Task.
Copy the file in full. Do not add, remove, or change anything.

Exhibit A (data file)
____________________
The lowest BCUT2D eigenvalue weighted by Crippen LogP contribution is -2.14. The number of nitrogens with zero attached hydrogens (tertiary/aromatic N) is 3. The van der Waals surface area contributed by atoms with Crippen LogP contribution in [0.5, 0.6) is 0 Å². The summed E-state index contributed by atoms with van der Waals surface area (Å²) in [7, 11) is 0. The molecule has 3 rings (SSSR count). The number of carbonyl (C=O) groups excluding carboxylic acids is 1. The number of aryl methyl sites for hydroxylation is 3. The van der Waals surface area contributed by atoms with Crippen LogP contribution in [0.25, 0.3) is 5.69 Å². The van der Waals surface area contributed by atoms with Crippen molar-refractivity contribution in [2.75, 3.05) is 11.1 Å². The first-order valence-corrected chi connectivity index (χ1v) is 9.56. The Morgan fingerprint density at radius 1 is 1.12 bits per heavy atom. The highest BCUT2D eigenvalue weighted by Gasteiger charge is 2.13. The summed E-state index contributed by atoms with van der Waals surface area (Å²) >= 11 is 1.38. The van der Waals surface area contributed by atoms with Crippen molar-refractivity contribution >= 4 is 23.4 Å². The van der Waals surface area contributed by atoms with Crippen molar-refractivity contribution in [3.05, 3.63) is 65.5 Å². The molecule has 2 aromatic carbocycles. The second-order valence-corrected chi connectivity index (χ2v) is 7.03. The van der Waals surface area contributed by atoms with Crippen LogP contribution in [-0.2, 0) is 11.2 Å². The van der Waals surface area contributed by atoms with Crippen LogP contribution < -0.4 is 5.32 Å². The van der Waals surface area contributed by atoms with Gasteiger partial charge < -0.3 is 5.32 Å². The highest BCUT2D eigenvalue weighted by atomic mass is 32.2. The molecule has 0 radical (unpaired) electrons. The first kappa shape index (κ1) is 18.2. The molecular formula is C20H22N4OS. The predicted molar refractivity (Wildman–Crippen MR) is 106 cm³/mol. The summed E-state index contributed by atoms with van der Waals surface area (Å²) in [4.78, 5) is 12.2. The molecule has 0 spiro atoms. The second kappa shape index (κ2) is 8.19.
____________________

The lowest BCUT2D eigenvalue weighted by Crippen LogP contribution is -2.14. The number of nitrogens with zero attached hydrogens (tertiary/aromatic N) is 3. The van der Waals surface area contributed by atoms with Crippen LogP contribution in [0.5, 0.6) is 0 Å². The summed E-state index contributed by atoms with van der Waals surface area (Å²) in [7, 11) is 0. The molecule has 3 rings (SSSR count). The number of carbonyl (C=O) groups excluding carboxylic acids is 1. The number of aryl methyl sites for hydroxylation is 3. The van der Waals surface area contributed by atoms with Crippen LogP contribution in [0.25, 0.3) is 5.69 Å². The van der Waals surface area contributed by atoms with Crippen molar-refractivity contribution in [2.75, 3.05) is 11.1 Å². The first-order valence-corrected chi connectivity index (χ1v) is 9.56. The Morgan fingerprint density at radius 1 is 1.12 bits per heavy atom. The highest BCUT2D eigenvalue weighted by Gasteiger charge is 2.13. The summed E-state index contributed by atoms with van der Waals surface area (Å²) >= 11 is 1.38. The van der Waals surface area contributed by atoms with Crippen molar-refractivity contribution >= 4 is 23.4 Å². The van der Waals surface area contributed by atoms with Crippen molar-refractivity contribution in [3.05, 3.63) is 65.5 Å². The molecule has 2 aromatic carbocycles. The second-order valence-corrected chi connectivity index (χ2v) is 7.03. The van der Waals surface area contributed by atoms with Crippen LogP contribution in [-0.2, 0) is 11.2 Å². The van der Waals surface area contributed by atoms with Crippen LogP contribution < -0.4 is 5.32 Å². The van der Waals surface area contributed by atoms with Gasteiger partial charge < -0.3 is 5.32 Å². The highest BCUT2D eigenvalue weighted by atomic mass is 32.2. The molecule has 0 radical (unpaired) electrons. The first kappa shape index (κ1) is 18.2. The molecular formula is C20H22N4OS. The predicted molar refractivity (Wildman–Crippen MR) is 106 cm³/mol. The summed E-state index contributed by atoms with van der Waals surface area (Å²) in [4.78, 5) is 12.2. The molecule has 0 spiro atoms. The second kappa shape index (κ2) is 8.19.